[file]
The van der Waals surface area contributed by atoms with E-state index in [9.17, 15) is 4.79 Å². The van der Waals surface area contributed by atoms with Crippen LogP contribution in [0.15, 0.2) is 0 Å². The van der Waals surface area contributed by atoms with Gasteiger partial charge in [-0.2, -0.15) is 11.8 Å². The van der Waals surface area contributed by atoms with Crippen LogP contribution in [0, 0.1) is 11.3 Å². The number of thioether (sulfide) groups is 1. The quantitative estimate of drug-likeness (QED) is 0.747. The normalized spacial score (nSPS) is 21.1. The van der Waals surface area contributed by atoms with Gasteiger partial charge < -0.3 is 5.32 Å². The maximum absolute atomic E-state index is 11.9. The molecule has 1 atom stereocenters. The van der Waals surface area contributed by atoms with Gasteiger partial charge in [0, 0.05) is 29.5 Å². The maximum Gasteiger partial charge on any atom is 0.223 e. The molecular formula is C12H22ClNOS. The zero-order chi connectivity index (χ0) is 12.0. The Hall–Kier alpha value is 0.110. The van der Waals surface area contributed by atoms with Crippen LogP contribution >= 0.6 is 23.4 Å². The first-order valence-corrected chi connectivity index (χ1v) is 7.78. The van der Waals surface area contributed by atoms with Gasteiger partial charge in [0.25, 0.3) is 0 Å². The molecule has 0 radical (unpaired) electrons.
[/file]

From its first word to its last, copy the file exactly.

The van der Waals surface area contributed by atoms with E-state index in [9.17, 15) is 4.79 Å². The van der Waals surface area contributed by atoms with Crippen LogP contribution in [0.15, 0.2) is 0 Å². The van der Waals surface area contributed by atoms with Gasteiger partial charge in [-0.2, -0.15) is 11.8 Å². The van der Waals surface area contributed by atoms with Crippen LogP contribution in [0, 0.1) is 11.3 Å². The number of thioether (sulfide) groups is 1. The quantitative estimate of drug-likeness (QED) is 0.747. The normalized spacial score (nSPS) is 21.1. The van der Waals surface area contributed by atoms with Gasteiger partial charge < -0.3 is 5.32 Å². The maximum absolute atomic E-state index is 11.9. The molecule has 1 atom stereocenters. The van der Waals surface area contributed by atoms with Gasteiger partial charge in [0, 0.05) is 29.5 Å². The maximum Gasteiger partial charge on any atom is 0.223 e. The molecular formula is C12H22ClNOS. The zero-order chi connectivity index (χ0) is 12.0. The Hall–Kier alpha value is 0.110. The van der Waals surface area contributed by atoms with Crippen LogP contribution >= 0.6 is 23.4 Å². The first-order valence-corrected chi connectivity index (χ1v) is 7.78. The van der Waals surface area contributed by atoms with Gasteiger partial charge in [0.25, 0.3) is 0 Å². The molecule has 0 radical (unpaired) electrons.